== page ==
07:35 PM @Gary Morgan - How will your new book on the Sultana differ from Disaster on the Mississippi?

07:42 PM @lelliott19 - A couple of people have asked about what happened last week. A regional Zoom outage impacted 3900 meetings including ours. We have rescheduled LTC Knudsen for SATURDAY June 12 at 7:30pm EDT Link to the new announcement with registration

07:49 PM @Gary Morgan - Do you know how many Andersonville prisoners were on board/killed?

07:52 PM Kathleen S. - I just visited the Sultana monument near Knoxville TN.

08:00 PM @gentlemanrob - Great Presentation

08:02 PM @NFB22 - Wasn't there also some confusion on the actual count of passengers being loaded because the officer keeping count left for some reason, or something along those lines?

08:14 PM @Western Reserve Volunteer - Sultana had a total of four interconnected boilers, which allowed the water to slosh from one side of the boat to other, causing hot spots on the boilers which eventually led to the boiler explosion. Why were the boilers interconnected, as opposed to separate? There isn’t any reason I can think of to make the water feeding the boiler be interconnected in that way, since you can always have separate filler pumps for each boiler. So what was the reasoning to that design? Was it just misguided economy on the part of her designers?

08:17 PM Larry DeM. - Was the Sultana involved in a race with another steamboat during the accident?

08:21 PM @RLowe - Great and interesting presentation, Gene! Well done.

08:22 PM Rip E. - Excellent presentation

08:25 PM @Western Reserve Volunteer - Interesting thought: had the Sultana been sunk by a coal torpedo and not a boiler explosion as it actually was, would the tragedy have actually had a lower body count?

08:26 PM Richard S. - what a heart thumping story.

08:28 PM @Ole Miss - What was the ambient and the water temperature at the time of the accident?

08:38 PM Bruno P. - Superb presentation!

08:38 PM @ucvrelics - Another Great Presentation. Thanks Gene.

08:39 PM Richard W. - Great presentation!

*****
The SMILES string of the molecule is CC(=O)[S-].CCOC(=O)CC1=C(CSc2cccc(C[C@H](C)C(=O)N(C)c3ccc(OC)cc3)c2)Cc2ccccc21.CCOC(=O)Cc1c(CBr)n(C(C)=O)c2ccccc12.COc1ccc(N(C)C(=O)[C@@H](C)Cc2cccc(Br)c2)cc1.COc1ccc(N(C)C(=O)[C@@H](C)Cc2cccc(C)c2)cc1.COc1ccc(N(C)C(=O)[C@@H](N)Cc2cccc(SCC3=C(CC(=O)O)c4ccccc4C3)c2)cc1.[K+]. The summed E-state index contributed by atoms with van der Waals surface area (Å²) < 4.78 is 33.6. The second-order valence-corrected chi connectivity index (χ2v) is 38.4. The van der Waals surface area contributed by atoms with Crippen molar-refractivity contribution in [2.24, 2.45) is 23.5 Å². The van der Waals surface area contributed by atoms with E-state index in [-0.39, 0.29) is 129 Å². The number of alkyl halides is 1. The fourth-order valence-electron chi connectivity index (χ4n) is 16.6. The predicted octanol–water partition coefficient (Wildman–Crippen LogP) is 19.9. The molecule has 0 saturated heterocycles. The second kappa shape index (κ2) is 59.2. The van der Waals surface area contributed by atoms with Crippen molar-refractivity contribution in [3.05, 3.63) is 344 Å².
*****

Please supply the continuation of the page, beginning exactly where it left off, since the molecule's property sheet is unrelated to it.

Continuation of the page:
08:39 PM Rip E. - Who will be publishing your new book?

08:39 PM Nick G. - Fantastic presentation. Thank you so much

08:39 PM Gordon M. - Very good presentation. Thanks!

08:39 PM @Gary Morgan - Have you ever looked at the two other nautical disasters that happened that month, the General Lyon fire (29 survivors out of 500-600 on board) and the collision of the transport steamer Massachusetts with the picket boat Black Diamond?

08:39 PM James M. - Thank you.

08:40 PM @bdtex - how many known Sultana fatalities are buried in Memphis National Cemetery?

08:42 PM @NH Civil War Gal - Mr. Salecker's book, Disaster on the Mississippi: The Sultana Explosion, April 27, 1865 is available on AMAZON.COM. Be on the lookout for his new book on the Sultana planned for publication in 2022.

08:46 PM @NH Civil War Gal - Mr. Salecker would like to call your attention to the Sultana Disaster Museum and his vast collection of Sultana artifacts and memorablilia on exhibition there. Visit the website at sultanadisastermuseum.com

There is a Sultana Association of Descendants and Friends. Their mission is to preserve the memory of the Sultana Disaster, the largest maritime disaster in American history, and the memory of the nearly 1,200 men and women who lost their lives that fateful evening of April 27,k 1865. Membership is also available to non-descendants. Visit their website at the sultanaassociation.com

08:47 PM @A. Roy - Did I understand correctly: Is the wreck of the Sultana all buried now? Has there been any thought of doing archaeological work there? Would that be practical or fruitful?

08:54 PM Jim C. - I believe your representation of the heeling effect is in error. The boilers were connected at their lowest point by the mud drums. This was the only passage for water among the boilers. In your heeling depiction you show a gross affect across all the boilers. This is inaccurate. Each of the boilers would have virtually the same area of exposure, not greater from the end boilers.

08:55 PM Keith S. - Awesome presentation!

08:58 PM Mike L. - Excellent presentation, thank you.

09:02 PM @Western Reserve Volunteer - Yes for some reason they are omitted, I think I found that illustration for steamboats.org